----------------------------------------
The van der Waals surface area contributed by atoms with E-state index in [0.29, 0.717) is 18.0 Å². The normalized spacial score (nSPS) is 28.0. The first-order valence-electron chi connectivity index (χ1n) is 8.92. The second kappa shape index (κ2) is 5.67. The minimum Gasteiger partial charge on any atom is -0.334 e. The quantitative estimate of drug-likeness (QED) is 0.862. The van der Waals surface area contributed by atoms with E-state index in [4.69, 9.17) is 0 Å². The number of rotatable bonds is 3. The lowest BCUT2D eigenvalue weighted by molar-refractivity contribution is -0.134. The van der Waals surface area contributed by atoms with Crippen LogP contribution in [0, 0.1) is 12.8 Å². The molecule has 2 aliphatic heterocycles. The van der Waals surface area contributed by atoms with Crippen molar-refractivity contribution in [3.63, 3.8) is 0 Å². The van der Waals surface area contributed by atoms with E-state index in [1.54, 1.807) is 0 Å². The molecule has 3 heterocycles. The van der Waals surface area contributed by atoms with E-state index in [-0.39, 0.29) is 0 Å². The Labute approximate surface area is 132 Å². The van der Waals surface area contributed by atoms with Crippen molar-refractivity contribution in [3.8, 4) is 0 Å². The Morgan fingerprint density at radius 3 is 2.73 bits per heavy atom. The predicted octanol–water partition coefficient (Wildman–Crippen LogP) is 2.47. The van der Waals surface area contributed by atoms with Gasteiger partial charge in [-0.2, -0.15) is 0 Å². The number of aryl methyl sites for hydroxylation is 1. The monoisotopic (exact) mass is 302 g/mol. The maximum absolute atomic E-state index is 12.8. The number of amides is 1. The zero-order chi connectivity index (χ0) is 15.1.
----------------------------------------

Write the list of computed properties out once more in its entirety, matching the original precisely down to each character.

The van der Waals surface area contributed by atoms with E-state index in [0.29, 0.717) is 18.0 Å². The normalized spacial score (nSPS) is 28.0. The first-order valence-electron chi connectivity index (χ1n) is 8.92. The second kappa shape index (κ2) is 5.67. The minimum Gasteiger partial charge on any atom is -0.334 e. The quantitative estimate of drug-likeness (QED) is 0.862. The van der Waals surface area contributed by atoms with E-state index in [4.69, 9.17) is 0 Å². The number of rotatable bonds is 3. The lowest BCUT2D eigenvalue weighted by molar-refractivity contribution is -0.134. The van der Waals surface area contributed by atoms with Crippen LogP contribution in [0, 0.1) is 12.8 Å². The molecule has 2 aliphatic heterocycles. The van der Waals surface area contributed by atoms with Crippen molar-refractivity contribution in [3.63, 3.8) is 0 Å². The van der Waals surface area contributed by atoms with E-state index in [1.54, 1.807) is 0 Å². The molecule has 3 heterocycles. The van der Waals surface area contributed by atoms with E-state index in [-0.39, 0.29) is 0 Å². The Labute approximate surface area is 132 Å². The van der Waals surface area contributed by atoms with Crippen molar-refractivity contribution in [3.8, 4) is 0 Å². The Morgan fingerprint density at radius 3 is 2.73 bits per heavy atom. The predicted octanol–water partition coefficient (Wildman–Crippen LogP) is 2.47. The van der Waals surface area contributed by atoms with Gasteiger partial charge in [-0.2, -0.15) is 0 Å². The number of aryl methyl sites for hydroxylation is 1. The monoisotopic (exact) mass is 302 g/mol. The maximum absolute atomic E-state index is 12.8. The number of amides is 1. The zero-order chi connectivity index (χ0) is 15.1.